WINDHOEK, 05 JUN – Governance reforms such as the application criteria for fishing quotas are promoting exclusion, Managing Director of Twilight Capital Consulting, Mally Likukela said.
In a media statement issued on Monday, Likukela said the recent announcement by Minister of Fisheries and Marine Resources, Bernhardt Esau that fishing quotas would not include closed cooperations, conveyed a message of exclusion – leaving out the poorest and most marginalised groups in Namibia.
Esau announced last week that only Proprietary Limited (Pty/Ltd) would be up for considered for fishing rights and fishing quota allocations this year.
Likukela said the change in the application requirement seemed to give preference to the ‘highest citizens’.
“Prioritising marginalised populations is a political process that needs different strategies to be implemented,” Likukela said.
He added that government had to empower the furthest left behind groups to achieve inclusivity, by giving them voice and widening their choices and allowing them access to the mainstream economy.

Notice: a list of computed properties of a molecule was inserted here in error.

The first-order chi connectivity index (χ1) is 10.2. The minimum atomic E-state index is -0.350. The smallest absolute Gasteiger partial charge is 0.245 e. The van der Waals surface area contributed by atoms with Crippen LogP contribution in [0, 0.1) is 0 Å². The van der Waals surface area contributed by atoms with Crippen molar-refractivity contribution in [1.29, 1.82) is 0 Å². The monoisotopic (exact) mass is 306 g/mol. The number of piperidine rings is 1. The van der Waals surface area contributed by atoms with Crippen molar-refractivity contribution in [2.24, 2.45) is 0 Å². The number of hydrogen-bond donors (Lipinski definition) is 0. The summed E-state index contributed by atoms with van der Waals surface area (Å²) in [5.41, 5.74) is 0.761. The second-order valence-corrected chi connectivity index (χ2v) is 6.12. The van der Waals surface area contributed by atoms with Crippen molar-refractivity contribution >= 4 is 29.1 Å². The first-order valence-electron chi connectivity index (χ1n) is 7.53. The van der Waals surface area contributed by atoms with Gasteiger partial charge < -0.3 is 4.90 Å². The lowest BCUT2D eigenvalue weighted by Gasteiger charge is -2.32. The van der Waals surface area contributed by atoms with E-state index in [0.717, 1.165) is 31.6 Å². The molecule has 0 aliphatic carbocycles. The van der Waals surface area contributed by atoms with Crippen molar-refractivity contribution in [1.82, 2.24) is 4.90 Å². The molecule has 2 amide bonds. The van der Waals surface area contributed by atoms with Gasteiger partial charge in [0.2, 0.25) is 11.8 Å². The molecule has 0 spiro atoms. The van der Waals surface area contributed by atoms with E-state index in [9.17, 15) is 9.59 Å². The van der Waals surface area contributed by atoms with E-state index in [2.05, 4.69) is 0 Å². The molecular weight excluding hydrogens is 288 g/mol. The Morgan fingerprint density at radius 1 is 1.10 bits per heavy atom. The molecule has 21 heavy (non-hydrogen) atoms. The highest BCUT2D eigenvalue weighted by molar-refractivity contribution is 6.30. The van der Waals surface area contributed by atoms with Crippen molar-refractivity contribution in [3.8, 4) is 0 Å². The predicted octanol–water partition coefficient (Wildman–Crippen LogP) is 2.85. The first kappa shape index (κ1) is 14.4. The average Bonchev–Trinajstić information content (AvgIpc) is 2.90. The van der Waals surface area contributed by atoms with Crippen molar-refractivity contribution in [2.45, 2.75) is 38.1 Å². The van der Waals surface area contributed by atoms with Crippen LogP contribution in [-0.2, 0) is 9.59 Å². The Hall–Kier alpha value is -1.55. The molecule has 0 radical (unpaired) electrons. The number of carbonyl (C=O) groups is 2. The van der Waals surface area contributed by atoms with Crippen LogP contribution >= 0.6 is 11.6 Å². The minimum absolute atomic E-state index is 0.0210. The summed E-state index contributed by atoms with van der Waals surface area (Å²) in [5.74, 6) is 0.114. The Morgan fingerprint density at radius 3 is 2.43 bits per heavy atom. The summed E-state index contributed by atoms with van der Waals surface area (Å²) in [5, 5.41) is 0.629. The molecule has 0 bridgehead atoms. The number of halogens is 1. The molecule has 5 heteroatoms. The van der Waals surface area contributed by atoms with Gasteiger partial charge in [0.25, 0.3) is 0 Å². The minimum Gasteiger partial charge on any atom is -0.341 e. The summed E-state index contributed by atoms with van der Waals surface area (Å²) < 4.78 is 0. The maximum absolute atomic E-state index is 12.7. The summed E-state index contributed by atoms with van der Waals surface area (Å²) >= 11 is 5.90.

He further recommended that government should identify the subgroups of the population that are difficult to target such as those in minorities, marginalised and discriminated against.
“When implementing a government policy that is intended to bring everyone on board, certain ethnic groups, age groups, sex and occupation are usually left behind simply because everyone knows them, but no one takes responsibility over their specific needs and thus tend to be ignored and eventually left out,” he stated.
Government should also consider those disadvantaged due to their socio-economic situations such as low income groups and the elderly.